(M) Universal DVD/BD
Robbing from the rich, giving to the poor — that’s how Robin Hood rolls. At least, he did, before frequent collaborators Ridley Scott and Russell Crowe reinvented the mythical British outlaw.
Unlike almost every previous portrait of The Hood — from Errol Flynn to that cool Disney fox — Scott’s version dumps the swashbuckling, roguish Robin in favour of a stubbly soldier largely devoid of charisma or personality.
With battle sequences that recall Scott/Crowe’s biggest hit, Gladiator, and a convoluted plot about royal deceit, social upheaval and international warfare, Robin Hood is more an historical slog than a rip-roaring adventure.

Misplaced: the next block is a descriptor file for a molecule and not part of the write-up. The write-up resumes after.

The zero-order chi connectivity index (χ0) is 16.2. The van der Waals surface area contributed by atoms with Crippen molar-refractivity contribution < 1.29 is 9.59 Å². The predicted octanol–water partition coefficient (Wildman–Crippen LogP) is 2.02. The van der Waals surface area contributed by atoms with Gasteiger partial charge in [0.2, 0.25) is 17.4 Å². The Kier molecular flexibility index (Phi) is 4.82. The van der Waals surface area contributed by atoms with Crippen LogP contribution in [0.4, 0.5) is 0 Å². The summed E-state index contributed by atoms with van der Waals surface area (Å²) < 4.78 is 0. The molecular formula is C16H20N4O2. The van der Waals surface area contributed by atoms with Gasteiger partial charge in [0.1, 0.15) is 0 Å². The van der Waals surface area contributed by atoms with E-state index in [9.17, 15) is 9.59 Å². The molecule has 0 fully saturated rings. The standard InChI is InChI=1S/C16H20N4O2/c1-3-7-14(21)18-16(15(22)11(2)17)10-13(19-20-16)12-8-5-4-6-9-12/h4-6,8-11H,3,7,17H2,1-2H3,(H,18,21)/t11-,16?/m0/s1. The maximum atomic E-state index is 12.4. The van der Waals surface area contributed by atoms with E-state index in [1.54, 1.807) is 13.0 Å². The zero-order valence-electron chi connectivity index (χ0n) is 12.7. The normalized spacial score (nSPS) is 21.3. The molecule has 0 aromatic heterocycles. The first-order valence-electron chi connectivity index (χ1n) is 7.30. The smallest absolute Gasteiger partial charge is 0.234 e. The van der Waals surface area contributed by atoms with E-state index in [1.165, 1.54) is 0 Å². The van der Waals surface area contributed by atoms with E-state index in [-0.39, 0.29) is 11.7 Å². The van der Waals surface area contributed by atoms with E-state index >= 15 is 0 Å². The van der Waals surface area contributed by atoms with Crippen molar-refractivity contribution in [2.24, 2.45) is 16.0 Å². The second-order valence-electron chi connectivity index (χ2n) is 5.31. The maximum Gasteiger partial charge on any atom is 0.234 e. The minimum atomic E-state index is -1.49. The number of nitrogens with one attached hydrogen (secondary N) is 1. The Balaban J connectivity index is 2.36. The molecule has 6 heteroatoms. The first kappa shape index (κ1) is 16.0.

Interestingly, the one time that Hood does do the rich robbing, poor giving, he steals grain from — wait for it — the Church. Earlier, Lady Marian (Cate Blanchett) had chewed out a Christian minister for hoarding grain while impoverished villagers starved. His cold-blooded suggestion that the people’s lack of provision must be God’s punishment for unconfessed sins paints an awful picture of smug Christianity and uncharitable judgment.
Robin Hood might not be a rousing adventure but it’s also a stark challenge to Christians to reconsider how they practice what they preach.